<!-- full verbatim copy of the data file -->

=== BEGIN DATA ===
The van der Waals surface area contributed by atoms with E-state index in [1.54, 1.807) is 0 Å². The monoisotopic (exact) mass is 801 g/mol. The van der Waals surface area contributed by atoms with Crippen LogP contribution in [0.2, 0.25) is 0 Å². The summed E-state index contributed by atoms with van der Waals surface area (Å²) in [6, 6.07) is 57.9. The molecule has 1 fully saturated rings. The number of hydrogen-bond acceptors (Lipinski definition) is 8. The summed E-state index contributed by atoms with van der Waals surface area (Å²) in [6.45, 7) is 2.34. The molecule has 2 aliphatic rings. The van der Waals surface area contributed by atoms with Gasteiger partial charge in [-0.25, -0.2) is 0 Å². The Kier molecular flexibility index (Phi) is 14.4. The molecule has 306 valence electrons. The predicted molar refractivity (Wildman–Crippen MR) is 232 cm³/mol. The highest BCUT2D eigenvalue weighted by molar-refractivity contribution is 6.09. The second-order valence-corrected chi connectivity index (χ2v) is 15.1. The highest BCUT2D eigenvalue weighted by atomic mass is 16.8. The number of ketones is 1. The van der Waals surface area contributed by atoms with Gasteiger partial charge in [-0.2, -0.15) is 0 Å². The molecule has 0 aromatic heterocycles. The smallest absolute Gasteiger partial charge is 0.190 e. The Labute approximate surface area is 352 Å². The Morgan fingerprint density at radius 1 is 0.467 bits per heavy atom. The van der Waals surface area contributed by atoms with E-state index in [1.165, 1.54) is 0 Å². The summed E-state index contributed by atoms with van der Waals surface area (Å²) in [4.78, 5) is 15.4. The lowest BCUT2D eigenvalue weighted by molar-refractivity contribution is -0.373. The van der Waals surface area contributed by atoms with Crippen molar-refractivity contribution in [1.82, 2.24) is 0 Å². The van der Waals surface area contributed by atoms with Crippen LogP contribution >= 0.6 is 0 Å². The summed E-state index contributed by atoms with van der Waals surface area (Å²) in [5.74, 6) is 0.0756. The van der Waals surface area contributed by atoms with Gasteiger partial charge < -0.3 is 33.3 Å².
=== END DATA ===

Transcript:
The van der Waals surface area contributed by atoms with E-state index in [1.54, 1.807) is 0 Å². The monoisotopic (exact) mass is 801 g/mol. The van der Waals surface area contributed by atoms with Crippen LogP contribution in [0.2, 0.25) is 0 Å². The summed E-state index contributed by atoms with van der Waals surface area (Å²) in [6, 6.07) is 57.9. The molecule has 1 fully saturated rings. The number of hydrogen-bond acceptors (Lipinski definition) is 8. The summed E-state index contributed by atoms with van der Waals surface area (Å²) in [6.45, 7) is 2.34. The molecule has 2 aliphatic rings. The van der Waals surface area contributed by atoms with Gasteiger partial charge in [-0.25, -0.2) is 0 Å². The Kier molecular flexibility index (Phi) is 14.4. The molecule has 306 valence electrons. The predicted molar refractivity (Wildman–Crippen MR) is 232 cm³/mol. The highest BCUT2D eigenvalue weighted by molar-refractivity contribution is 6.09. The second-order valence-corrected chi connectivity index (χ2v) is 15.1. The highest BCUT2D eigenvalue weighted by atomic mass is 16.8. The number of ketones is 1. The van der Waals surface area contributed by atoms with Gasteiger partial charge in [-0.2, -0.15) is 0 Å². The molecule has 0 aromatic heterocycles. The smallest absolute Gasteiger partial charge is 0.190 e. The Labute approximate surface area is 352 Å². The Morgan fingerprint density at radius 1 is 0.467 bits per heavy atom. The van der Waals surface area contributed by atoms with E-state index in [1.165, 1.54) is 0 Å². The summed E-state index contributed by atoms with van der Waals surface area (Å²) in [4.78, 5) is 15.4. The lowest BCUT2D eigenvalue weighted by molar-refractivity contribution is -0.373. The van der Waals surface area contributed by atoms with Crippen molar-refractivity contribution in [1.82, 2.24) is 0 Å². The van der Waals surface area contributed by atoms with Crippen LogP contribution >= 0.6 is 0 Å². The summed E-state index contributed by atoms with van der Waals surface area (Å²) in [5.74, 6) is 0.0756. The van der Waals surface area contributed by atoms with Gasteiger partial charge < -0.3 is 33.3 Å².